Mouth cancer, also known as oral cancer or head and neck cancer, develops when abnormal cells grow and divide inside your mouth. It is one of the world's most common cancers and can affect the tongue, lips, cheeks or soft palate of the mouth.
What is mouth cancer?
Mouth cancer usually begins on the lips, tongue or floor of the mouth, but it can also be found in the roof of the mouth, tonsils, gums, cheeks and salivary glands.
It can be quite an aggressive cancer. The cancer may not be found until it is relatively advanced because you might not have any pain or symptoms. Your dentist is the person most likely to discover a mouth cancer, so it’s important to have regular dental check-ups.
Mouth cancer risk factors
Mouth cancer can affect anyone from young adults to the elderly. However, there are several risk factors that increase your risk of developing mouth cancer:
- drinking more than the recommended amount of alcohol
- sun exposure (especially to your lips)
- poor diet
- poor mouth hygiene
- gum disease
- a virus such as the human papillomavirus (HPV virus, which can be caught through oral sex) or the Epstein-Barr virus (EBV)
- having a close relative who has had mouth cancer
Types of mouth cancer
Nine out of 10 mouth cancers are squamous cell carcinomas, or cancer that grows in the squamous cells.
Rarer forms of mouth cancer include salivary gland cancer (usually an adenoma, or cancer that starts in a gland), a tumour that develops in other glands of the mouth, lymphoma (which starts in the lymph glands at the base of the tongue and tonsils), and melanoma.
Mouth cancer symptoms
The symptoms of mouth cancer include:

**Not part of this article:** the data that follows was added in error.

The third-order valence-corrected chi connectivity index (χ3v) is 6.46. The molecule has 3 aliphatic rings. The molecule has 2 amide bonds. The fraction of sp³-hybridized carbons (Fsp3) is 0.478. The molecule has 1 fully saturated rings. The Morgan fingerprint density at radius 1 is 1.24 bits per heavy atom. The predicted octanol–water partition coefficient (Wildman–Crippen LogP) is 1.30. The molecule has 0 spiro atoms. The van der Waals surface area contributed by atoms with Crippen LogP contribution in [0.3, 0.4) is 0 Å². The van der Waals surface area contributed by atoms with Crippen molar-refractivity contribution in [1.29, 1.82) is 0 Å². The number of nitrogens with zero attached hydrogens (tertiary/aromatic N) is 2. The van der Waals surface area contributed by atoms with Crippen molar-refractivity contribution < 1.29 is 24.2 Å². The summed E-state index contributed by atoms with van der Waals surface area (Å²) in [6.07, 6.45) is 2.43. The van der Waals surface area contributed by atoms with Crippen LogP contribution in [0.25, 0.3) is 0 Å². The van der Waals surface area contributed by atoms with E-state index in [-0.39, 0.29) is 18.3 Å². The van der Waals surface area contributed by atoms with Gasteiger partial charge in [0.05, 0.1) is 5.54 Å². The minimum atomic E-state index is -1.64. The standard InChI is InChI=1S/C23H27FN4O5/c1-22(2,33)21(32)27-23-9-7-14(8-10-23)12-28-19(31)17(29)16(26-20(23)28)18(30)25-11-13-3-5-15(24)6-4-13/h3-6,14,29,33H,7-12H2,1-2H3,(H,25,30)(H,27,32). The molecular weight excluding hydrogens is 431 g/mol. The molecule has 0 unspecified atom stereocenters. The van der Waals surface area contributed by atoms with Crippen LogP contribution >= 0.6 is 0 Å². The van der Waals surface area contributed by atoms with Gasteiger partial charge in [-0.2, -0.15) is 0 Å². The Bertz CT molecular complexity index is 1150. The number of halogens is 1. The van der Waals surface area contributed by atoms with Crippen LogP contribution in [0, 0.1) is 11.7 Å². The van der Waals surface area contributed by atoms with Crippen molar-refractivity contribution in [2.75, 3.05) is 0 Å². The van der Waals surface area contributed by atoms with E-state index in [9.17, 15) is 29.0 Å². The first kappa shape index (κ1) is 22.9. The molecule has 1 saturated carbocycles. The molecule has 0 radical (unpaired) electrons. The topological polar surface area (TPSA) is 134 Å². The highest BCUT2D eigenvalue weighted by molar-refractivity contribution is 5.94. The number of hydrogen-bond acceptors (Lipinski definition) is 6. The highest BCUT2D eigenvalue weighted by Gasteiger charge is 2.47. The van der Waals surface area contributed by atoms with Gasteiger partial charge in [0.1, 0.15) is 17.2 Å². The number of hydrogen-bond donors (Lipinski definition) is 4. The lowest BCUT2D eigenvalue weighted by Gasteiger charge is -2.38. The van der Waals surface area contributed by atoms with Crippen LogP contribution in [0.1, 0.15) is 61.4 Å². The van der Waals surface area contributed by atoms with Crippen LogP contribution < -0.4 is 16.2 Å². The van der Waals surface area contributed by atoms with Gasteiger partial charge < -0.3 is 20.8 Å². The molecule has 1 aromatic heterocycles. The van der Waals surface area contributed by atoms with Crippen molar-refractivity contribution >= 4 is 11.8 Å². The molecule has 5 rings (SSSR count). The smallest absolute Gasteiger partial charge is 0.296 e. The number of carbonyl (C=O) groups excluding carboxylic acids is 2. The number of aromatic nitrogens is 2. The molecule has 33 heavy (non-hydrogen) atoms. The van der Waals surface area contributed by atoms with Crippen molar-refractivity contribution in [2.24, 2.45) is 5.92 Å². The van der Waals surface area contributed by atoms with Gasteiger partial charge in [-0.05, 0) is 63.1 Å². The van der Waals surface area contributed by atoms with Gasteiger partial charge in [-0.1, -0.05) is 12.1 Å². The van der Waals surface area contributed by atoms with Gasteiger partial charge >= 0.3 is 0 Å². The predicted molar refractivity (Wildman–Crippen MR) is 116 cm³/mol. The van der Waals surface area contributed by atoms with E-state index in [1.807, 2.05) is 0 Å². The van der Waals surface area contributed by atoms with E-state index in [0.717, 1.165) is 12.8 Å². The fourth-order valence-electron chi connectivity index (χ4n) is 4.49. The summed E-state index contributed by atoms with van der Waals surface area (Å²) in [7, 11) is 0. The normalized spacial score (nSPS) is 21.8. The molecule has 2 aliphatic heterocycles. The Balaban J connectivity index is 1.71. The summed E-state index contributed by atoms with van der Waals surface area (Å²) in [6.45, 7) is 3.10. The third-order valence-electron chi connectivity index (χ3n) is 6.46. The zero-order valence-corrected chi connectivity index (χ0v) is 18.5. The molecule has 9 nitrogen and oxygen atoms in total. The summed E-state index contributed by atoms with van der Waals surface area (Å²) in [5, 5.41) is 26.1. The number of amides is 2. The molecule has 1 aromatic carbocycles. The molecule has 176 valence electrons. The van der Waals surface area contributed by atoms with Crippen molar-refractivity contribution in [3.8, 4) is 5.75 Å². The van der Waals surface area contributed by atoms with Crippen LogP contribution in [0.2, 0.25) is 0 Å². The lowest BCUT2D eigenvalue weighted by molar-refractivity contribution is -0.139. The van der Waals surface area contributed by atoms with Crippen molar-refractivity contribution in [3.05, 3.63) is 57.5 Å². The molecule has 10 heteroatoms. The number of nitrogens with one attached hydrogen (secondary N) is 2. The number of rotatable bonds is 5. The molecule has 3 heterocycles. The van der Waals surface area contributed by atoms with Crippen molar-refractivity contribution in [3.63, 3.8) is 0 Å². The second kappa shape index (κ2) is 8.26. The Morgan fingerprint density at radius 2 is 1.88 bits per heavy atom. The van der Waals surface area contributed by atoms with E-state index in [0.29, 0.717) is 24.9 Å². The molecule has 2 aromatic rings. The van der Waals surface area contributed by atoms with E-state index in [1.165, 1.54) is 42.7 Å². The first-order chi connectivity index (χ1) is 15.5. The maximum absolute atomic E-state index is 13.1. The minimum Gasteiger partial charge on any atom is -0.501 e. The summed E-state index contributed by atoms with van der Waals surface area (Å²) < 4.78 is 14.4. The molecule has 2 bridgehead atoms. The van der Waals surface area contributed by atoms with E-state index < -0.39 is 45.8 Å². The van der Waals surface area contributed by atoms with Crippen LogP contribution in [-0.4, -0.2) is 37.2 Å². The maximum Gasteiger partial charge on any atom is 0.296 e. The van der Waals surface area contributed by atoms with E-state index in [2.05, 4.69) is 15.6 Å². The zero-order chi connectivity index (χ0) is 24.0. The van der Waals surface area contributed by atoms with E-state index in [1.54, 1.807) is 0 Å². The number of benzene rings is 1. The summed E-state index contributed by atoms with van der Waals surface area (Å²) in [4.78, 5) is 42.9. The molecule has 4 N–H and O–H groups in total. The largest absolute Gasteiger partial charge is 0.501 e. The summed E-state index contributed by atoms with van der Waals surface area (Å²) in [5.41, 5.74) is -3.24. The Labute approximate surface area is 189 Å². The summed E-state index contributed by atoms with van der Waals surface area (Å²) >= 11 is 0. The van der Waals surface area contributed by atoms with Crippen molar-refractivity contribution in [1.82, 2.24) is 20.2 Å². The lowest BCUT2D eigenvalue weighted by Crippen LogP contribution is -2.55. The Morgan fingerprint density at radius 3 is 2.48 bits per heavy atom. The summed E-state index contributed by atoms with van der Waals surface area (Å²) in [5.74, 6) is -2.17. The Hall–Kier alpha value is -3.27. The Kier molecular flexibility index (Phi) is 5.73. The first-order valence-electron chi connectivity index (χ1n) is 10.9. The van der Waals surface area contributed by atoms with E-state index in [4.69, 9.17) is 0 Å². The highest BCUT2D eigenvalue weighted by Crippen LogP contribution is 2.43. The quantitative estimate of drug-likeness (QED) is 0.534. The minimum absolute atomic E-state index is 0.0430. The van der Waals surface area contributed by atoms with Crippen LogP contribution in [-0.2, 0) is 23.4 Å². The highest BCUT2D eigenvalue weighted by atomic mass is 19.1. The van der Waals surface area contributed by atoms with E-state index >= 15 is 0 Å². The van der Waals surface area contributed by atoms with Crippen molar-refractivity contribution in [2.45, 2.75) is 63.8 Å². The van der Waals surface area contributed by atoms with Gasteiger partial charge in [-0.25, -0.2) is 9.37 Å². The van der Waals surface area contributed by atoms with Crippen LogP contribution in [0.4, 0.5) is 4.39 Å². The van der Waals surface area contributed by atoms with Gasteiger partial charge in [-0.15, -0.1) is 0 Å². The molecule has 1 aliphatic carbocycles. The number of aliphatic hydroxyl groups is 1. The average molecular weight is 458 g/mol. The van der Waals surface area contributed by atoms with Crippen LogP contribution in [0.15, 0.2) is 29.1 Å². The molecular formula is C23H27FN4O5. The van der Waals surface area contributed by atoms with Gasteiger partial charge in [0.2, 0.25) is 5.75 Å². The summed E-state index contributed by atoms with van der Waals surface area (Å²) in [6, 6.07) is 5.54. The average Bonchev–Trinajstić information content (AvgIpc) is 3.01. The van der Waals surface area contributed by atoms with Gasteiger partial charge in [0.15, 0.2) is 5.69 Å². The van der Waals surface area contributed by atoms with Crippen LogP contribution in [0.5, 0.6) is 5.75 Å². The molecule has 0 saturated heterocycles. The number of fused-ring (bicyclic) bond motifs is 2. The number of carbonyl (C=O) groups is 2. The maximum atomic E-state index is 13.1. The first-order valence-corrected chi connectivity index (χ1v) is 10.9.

- a lump or sore patch in your mouth, lip, or throat
- a mouth ulcer that won’t heal
- a white or red patch in the mouth
- swollen glands that don’t go down
- a sore throat, or feeling like something is caught in your throat, that doesn’t go away
- problems chewing, swallowing or moving your jaw
- bleeding, numbness or swelling in your mouth
- changes to your speech
- loose teeth
- weight loss
None of these symptoms are necessarily due to mouth cancer. But if you are experiencing any of the above, you should tell your dentist.
Mouth cancer diagnosis
If your dentist is worried about mouth cancer, they will refer you to a doctor for tests. These might include an endoscopy, when a flexible tube is used to examine your nose, sinuses, voice box and throat. They may also want to carry out a biopsy – when a small sample of tissue is removed to be examined in a laboratory – or one or more scans, such as an x-ray, PET, CT or MRI scan.
Mouth cancer treatment
Any treatment will depend on the type of cancer and how far it has spread.
If the cancer is at an early stage, you will likely have surgery to remove the tumour. The type of surgery needed will also depend on where the cancer is, how large it is and how far it has spread. The surgeon may also need to remove lymph nodes and some surrounding tissue.
Small cancers may be treated just with radiotherapy, while some people will need both radiotherapy and chemotherapy.
Not all mouth cancers can be treated. If the cancer is advanced, you may be offered palliative care to help relieve your symptoms.
Living with mouth cancer
After treatment, you will still need regular check-ups with your specialists, as well as tests. Mouth cancer can come back so it is very important to see your doctors regularly.
Stopping smoking and reducing your alcohol intake are very important in preventing mouth cancer. Also, make sure you protect your lips from the sun. Keep your mouth very clean and see your dentist regularly, even if you have dentures.
After you have been treated for cancer, it is normal to feel afraid that the cancer will return. If you are struggling, it is important to seek support from your doctor, a therapist or other people who have been through cancer.
Cancer Council Australia provides services and support to all people affected by cancer. Call 13 11 20
beyondblue provides support for people with depression and anxiety.
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Last reviewed: March 2018